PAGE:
For the first time in history, managers are faced with the requirements to effectively manage four different generations in the workplace. The future will likely continue to contain four generations even as those generations move along the timeline of life and business.
What Generations are Working Today?
According to the Age and Sex Composition from the 2010 Census Briefs compiled by the United States Census Bureau, the generational breakdown of employees and managers today fall into these categories:
1. Veterans born prior to 1946: This group makes up 13 percent of the workforce at the time of the census data collection and reporting in 2010.
2. Baby Boomers born in the post-World War II years: This group is defined in the reports as those being born between 1946 and 1964 and make up 26.5 percent of the workforce.
3. Generation X members, aka Gen Xers: This group of workers were born from 1965 through 1980 and comprise 19.8 percent of the , are considered to be the segment born between 1965 and 1980 and make up 19.8 percent of the total workforce today and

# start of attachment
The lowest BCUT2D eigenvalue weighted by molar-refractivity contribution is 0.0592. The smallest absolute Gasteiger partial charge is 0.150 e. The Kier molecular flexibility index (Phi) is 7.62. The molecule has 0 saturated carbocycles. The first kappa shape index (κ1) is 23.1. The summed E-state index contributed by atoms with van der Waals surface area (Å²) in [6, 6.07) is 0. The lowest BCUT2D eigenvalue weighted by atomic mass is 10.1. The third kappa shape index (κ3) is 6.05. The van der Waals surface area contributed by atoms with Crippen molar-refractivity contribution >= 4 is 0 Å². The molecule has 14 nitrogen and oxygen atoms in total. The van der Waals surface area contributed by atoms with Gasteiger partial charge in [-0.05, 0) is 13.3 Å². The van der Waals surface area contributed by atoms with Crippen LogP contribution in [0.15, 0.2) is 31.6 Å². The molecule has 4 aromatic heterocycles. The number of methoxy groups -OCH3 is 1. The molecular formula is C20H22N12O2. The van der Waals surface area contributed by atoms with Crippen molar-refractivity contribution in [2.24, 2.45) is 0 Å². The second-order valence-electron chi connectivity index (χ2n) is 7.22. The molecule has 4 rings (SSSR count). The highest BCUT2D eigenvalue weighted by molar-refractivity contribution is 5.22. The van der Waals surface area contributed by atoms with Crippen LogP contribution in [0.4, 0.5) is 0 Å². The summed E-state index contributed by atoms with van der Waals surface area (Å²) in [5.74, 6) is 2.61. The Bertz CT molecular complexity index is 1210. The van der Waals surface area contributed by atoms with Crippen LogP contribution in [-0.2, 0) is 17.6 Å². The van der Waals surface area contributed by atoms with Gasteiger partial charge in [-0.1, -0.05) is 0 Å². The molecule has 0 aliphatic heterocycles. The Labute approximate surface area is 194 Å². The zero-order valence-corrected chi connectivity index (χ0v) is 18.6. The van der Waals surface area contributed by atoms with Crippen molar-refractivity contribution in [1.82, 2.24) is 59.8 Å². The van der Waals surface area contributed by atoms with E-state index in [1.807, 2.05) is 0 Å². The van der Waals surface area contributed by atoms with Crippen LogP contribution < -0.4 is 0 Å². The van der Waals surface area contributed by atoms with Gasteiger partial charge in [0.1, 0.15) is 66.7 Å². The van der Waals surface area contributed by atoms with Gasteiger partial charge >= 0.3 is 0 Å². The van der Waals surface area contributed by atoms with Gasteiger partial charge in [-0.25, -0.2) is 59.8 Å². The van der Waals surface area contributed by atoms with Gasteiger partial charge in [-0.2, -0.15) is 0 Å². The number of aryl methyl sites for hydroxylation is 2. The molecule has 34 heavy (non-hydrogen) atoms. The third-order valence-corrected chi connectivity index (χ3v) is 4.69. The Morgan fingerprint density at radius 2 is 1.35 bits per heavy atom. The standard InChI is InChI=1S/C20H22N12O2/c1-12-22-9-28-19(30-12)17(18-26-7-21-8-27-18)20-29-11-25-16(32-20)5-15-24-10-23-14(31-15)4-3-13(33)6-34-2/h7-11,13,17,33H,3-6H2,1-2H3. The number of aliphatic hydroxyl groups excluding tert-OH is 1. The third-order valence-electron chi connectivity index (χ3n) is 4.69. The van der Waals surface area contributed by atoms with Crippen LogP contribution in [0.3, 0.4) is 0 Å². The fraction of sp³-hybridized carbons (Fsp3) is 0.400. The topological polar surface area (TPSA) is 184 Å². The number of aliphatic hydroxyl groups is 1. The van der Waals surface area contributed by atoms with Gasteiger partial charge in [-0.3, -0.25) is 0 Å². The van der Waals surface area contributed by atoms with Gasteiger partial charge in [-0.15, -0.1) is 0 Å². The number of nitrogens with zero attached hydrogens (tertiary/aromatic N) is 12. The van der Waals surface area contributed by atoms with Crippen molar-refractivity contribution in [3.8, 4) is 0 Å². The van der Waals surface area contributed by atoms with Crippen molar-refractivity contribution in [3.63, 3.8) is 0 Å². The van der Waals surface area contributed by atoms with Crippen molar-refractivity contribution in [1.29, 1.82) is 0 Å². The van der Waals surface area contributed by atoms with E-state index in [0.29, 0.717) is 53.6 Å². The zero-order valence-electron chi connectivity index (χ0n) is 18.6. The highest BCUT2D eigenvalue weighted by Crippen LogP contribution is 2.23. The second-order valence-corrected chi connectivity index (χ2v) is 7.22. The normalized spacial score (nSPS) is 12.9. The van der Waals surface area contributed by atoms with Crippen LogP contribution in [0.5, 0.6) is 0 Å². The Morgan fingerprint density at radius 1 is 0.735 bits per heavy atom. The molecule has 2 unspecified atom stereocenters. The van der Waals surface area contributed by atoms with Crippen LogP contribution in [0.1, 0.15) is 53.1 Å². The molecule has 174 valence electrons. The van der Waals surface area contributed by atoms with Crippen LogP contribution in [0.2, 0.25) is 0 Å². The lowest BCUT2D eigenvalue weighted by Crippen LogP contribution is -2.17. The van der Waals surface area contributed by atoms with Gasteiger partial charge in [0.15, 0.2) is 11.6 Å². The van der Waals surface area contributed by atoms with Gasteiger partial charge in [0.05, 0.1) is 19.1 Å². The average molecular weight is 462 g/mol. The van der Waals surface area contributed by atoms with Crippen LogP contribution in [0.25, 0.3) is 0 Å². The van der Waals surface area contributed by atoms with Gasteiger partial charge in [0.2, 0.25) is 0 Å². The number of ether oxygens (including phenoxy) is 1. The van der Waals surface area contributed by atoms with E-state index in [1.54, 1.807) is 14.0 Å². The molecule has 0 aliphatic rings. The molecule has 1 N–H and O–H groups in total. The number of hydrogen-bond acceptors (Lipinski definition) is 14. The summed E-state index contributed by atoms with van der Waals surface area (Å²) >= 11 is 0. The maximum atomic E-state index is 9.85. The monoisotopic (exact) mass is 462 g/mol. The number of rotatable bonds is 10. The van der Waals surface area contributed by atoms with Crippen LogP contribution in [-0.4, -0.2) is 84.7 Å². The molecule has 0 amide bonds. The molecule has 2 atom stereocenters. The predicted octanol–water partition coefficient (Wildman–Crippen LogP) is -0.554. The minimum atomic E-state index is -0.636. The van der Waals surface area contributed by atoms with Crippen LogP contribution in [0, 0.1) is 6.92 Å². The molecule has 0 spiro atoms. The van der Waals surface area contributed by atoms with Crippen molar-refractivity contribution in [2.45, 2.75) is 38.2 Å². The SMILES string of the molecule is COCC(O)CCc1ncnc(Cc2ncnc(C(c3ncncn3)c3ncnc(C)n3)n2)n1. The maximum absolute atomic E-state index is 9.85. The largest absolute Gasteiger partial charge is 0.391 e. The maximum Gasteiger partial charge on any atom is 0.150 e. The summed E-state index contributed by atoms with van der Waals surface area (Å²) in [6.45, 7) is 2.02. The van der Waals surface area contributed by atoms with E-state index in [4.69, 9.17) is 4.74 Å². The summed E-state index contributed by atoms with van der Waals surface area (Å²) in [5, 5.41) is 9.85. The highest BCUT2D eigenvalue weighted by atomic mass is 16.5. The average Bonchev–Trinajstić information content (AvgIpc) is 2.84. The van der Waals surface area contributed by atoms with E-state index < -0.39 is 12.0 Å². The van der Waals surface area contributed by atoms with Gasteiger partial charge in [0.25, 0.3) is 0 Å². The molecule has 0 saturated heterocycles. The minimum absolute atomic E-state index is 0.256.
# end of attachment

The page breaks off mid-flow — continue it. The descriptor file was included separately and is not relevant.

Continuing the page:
4. Millennial or Generation Y, frequently shortened to Gen Yer, is the workforce members born after 1981 through present and total 27.7 percent of the total.
As time passes and the older generation disappear an additional, a younger generation will come of age so business will find it necessary to remain in touch with the remaining worker generations and develop ways to effectively work with the newer generations. Each generation has its own work style and life style. Mangers need to understand what they need to do to encourage employee productivity. In the future and right now it is critical to learn to deal with the workers currently in the business world. This is crucial to producing profit and growth in any form of business.
In future posts, we will look in depth at each work group and how these workers can effectively be managed.Office Space , Office Space Design